Are the Haqqanis next on Pakistan's hit list?

New York Times journalist David Rohde's account of his kidnapping and subsequent escape from Taliban militants affiliated with the Haqqani network in North Waziristan region of Pakistan makes for riveting reading. It's an amazing story, and one has to admire Rohde's fortitude and survival instincts during his seven-month ordeal.

Read all of it, but I just have one comment about this bit from the epilogue:

My suspicions about the relationship between the Haqqanis and the Pakistani military proved to be true. Some American officials told my colleagues at The Times that Pakistan's military intelligence agency, the Directorate for Inter-Services Intelligence, or ISI, turns a blind eye to the Haqqanis' activities. Others went further and said the ISI provided money, supplies and strategic planning to the Haqqanis and other Taliban groups.

Pakistani officials told my colleagues that the contacts were part of a strategy to maintain influence in Afghanistan to prevent India, Pakistan's archenemy, from gaining a foothold. One Pakistani official called the Taliban "proxy forces to preserve our interests."

Meanwhile, the Haqqanis continue to use North Waziristan to train suicide bombers and bomb makers who kill Afghan and American forces. They also continue to take hostages.

We'll see how long this relationship holds, but if you need any convincing that the ISI at least tacitly allows the Haqqani folks to do their thing unmolested, consider this: To get to South Waziristan, where the Pakistani Army is engaged in a fierce battle with the Pakistani Taliban around the Makin area, which is dominated by the Mehsud tribal grouping, some units had to drive through North Waziristan. In fact, they drove right through the center of Miram Shah, the regional capital and Haqqani stronghold where Rohde made his escape -- and there was just one isolated IED attack along the way.

What does that tell us? At a minimum, it tells us that the powers that be in North Waziristan are being very cooperative and not coming to the Mehsuds' aid. And supposedly, the Haqqanis and their local allies, led by another Pakistani Taliban leader named Hafiz Gul Bahadar, have explicitly pledged not to interfere. The Pakistani military has struck a number of much-criticized peace deals with Bahadar over the last few years, and some say the security establishment in Rawalpindi is all too happy to keep this relationship alive so long as the Haqqanis and Bahadar only launch attacks in Afghanistan, not at home.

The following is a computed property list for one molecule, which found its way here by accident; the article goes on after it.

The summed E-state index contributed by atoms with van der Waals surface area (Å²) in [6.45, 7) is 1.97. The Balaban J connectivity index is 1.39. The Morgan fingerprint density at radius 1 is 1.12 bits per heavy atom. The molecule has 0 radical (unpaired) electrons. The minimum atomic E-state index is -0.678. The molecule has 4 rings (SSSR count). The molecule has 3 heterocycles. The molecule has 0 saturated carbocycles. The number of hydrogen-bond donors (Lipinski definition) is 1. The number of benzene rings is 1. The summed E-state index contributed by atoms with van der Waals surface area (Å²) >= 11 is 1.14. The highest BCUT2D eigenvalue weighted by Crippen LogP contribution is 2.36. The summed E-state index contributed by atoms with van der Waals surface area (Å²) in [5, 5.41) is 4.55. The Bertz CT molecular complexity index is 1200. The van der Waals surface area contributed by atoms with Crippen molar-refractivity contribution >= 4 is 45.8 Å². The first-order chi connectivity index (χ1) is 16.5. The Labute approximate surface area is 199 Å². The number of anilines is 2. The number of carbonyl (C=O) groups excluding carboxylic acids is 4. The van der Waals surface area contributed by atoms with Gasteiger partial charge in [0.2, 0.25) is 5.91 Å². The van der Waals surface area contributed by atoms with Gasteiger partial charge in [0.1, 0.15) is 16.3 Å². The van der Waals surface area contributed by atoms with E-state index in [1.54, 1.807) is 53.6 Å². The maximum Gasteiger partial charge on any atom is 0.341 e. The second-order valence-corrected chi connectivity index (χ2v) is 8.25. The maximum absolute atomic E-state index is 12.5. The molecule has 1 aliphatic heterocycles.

American officials have been hinting in recent weeks, however, that the Pakistani military is simply tackling one challenge at a time -- the Mehsuds -- and the Haqqanis may be next on their hit list. That's certainly what AfPak envoy Richard Holbrooke and Amb. Ann Patterson seem to be telling Frontline, though one can detect a little daylight between the two U.S. diplomats. In Holbrooke's words, the Pakistanis "are quite clear in their own minds that Haqqani poses a threat to both Afghanistan and Pakistan." Patterson says, "[W]e're working with them on these, and I think they increasingly see these [other] groups as a threat as well" -- but Pakistan is not willing to turn on them yet.

Meanwhile, the U.S. is still conducting airstrikes in North Waziristan, which is still teeming with foreign militants and where it's widely thought that Osama bin Laden has hidden out at one point or another during the last few years. This is definitely a story to watch.


Liz Cheney: chicken, hawk, or both?

I've been enjoying the public back-and-forth between Rachel Maddow, host of the eponymous MSNBC show, and Liz Cheney, daughter of the former vice president and founder of Keep America Safe, a hawkish PAC.

In the past weeks and months, Cheney has appeared on television, in print, on the Web -- just about everywhere -- talking up her hard-line foreign-policy PAC and asserting that Obama's "‘radical' policies are placing us all at risk." A rhetorical question she posed, which appeared in the New York Times: "Mr. President, in a ticking time-bomb scenario, with American lives at stake, are you really unwilling to subject a terrorist to enhanced interrogation to get information that would prevent an attack?" (Putative White House answer: Yes.) The former State Department official and lawyer instead vocally advocates for policies more in line with the hard right, interventionist, neo-con fringe in the past administration.

This earned the PAC, well, a bit of flack from the left and center, along with slews of plain-old publicity (during its major fundraising drive, natch). Apparently, the push-back rubbed Cheney the wrong way -- and in response Keep America Safe put an advertisement up on its website, criticizing MSNBC for its negative coverage and asking "Why don't they want to talk substance" and "Why don't they want to debate the issues?"

Enter Maddow. As it turns out, the liberal television host had invited Cheney on her show dozens of times, and Cheney had always declined. So, Maddow called Cheney out, publicly offering to have the neo-con on the popular show to talk shop. Alas, it seems Cheney is more chicken than hawk -- she said she would appear on Hannity instead.

I felt a twinge of disappointment, as I would have loved to have seen the Maddow vs. Cheney debate -- particularly because Maddow is the talking head with the best handle on foreign-policy and security issues. In short: She is a wonk. Before her show hit the big time, she was planning to write a book on the military's effects on Washington politics, a project now shelved. She loves talking about the GI bill. She regularly hosts military and defense policy experts. In a quick scan of her shows and Keith Olbermann's over the past month, she devotes something like twice the time to defense and foreign policy issues. And I'd love to see more figures from across the aisle speak with her.

Getty Images